for americans, government is a danger; for chinese, the solution -- 1/09/18

Today's selection -- from Following the Leader by David M. Lampton. The fundamental belief in the purpose of government is very different in China than America. "In America government is accountable to the people. In China, the people are accountable to the government":

"China ... [has] a deeply engrained political culture charac­terized by leaders who are deeply anxious about their grip on such a huge and diverse population and territory. As C.H. Tung, Hong Kong's first chief executive in the postcolonial period, has remarked, ' "[Chi­nese] leaders, from their earliest days, are taught to expect that dangers lurk around every corner. Be cautious!"'

"The basic wisdom about governing China has been voiced by Yao Yilin, one of China's most prominent (and politically conservative) eco­nomic leaders: 'China was so big that it was very difficult for things to go completely bad or go completely well, and hence leaders had to sim­ply manage big problems as well as possible and not go to extremes in either actions or analysis.' [Political scientist] Herbert Simon called this 'satisficing' -- less jargonistically, this is the search for 'good enough,' or chabuduo in Chinese.

The 12th National People's Congress held in 2013

"It is striking how enduring the tasks of governing China have been over time, tasks that boil down to achieving growth and maintaining social and political stability. Central to achieving stabilization has always been 'feeding the people' (yang min); maintaining revenue flows to the central state; communicating policy expectations effectively down the very deep hierarchies; monitoring the implementation of central directives and having adequate internal intelligence to warn of pending instability locally or nationally; and securing China's histori­cally elastic boundaries from threats both near and far, often from non-Han peoples with populations spilling across far-flung frontiers. In a 1979 meeting, Vice-Premier Li Xiannian (later president), who presum­ably had the experiences of the Great Leap Forward and the Cultural Revolution fresh in his mind, revealed his underlying worry by stating his minimalist governance objective: '[I] can't guarantee results but I'll "guarantee no starvation."'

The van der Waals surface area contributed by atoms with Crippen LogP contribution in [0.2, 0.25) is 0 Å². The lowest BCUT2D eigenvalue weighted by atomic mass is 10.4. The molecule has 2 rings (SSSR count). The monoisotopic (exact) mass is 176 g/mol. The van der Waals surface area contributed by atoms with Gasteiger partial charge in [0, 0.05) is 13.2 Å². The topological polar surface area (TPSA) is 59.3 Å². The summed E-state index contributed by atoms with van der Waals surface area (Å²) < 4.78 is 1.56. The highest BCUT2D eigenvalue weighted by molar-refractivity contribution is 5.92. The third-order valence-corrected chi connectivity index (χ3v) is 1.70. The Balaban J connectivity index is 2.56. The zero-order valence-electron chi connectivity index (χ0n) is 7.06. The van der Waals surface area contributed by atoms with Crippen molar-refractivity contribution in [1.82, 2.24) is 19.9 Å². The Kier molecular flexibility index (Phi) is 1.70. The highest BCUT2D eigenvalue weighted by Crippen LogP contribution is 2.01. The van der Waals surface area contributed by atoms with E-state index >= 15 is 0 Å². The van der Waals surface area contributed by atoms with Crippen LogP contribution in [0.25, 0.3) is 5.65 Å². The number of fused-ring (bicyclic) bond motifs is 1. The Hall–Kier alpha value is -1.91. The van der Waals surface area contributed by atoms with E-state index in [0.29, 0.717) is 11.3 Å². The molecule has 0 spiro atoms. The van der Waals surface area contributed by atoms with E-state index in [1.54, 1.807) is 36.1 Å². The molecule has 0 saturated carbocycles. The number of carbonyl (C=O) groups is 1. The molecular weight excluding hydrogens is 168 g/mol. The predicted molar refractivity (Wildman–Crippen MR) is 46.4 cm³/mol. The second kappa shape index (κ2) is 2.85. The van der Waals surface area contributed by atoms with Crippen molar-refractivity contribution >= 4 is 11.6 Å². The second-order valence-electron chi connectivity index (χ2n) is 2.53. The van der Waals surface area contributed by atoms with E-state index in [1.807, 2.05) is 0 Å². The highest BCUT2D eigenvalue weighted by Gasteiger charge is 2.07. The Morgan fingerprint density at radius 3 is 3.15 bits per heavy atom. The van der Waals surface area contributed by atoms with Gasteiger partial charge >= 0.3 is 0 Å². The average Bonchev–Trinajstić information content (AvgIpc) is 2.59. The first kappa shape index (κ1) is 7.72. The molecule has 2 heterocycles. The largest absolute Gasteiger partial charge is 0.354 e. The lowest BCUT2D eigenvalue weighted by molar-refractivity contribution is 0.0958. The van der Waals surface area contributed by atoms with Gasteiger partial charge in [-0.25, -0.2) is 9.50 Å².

"Chinese citizens and leaders have persistently believed that the cen­tralized state plays a decisive role in achieving these objectives. For Americans, government is a danger; for Chinese, government ought to be the solution. In January 2000, Vice-Premier Qian Qichen expressed the view that East Asian governments could not achieve progress with­out strong government. Chinese political discourse revolves around what the government can and should accomplish and how it can do so effectively. This is a far cry from American beliefs on limiting govern­ment and enlarging the private and individual sectors. One senior PRC academic explained in 1999, 'In America government is accountable to the people. In China, the people are accountable to the government.'

"China scholar Lily Chen illustrates these concepts in a Chinese idiom:

'In the older Chinese governance tradition, officials, especially local gover­nors, are called fumu guan, or parent officials. Local governors in ancient China were called mushou, which means that they will guard the mass or the herd of people for the emperor. This implies that these local officials have rights over their herd, just as the parents, knowing and having the best inter­ests over their children, have rights over their children, including education, training, and discipline. This concept of fumu guan is somewhat inherited after 1949 .... The antithesis of this concept, I think, is "taxpayer," a con­cept Chinese borrowed from the West, implying that the mass, the people, have a right to know what the officials have done with their tax money, and therefore implying a sense of democracy and representativeness of govern­ment officials.'

"Thinking on Chinese governance has always stressed the importance of political leadership. Leaders are not weather vanes sensing popular will whose job is to understand what the people want and deliver it, though some impulses in this direction are evident in today's China. Rather, the core task of political leadership is to understand, define, and act upon society's enduring interests; when the populace does not understand its own underlying interests, the leader is supposed to edu­cate, persuade, and perhaps even change popular inclinations. "



David M. Lampton


Following the Leader: Ruling China, from Deng Xiaoping to Xi Jinping


University of California Press


Copyright 2014 by The Regents of the University of California


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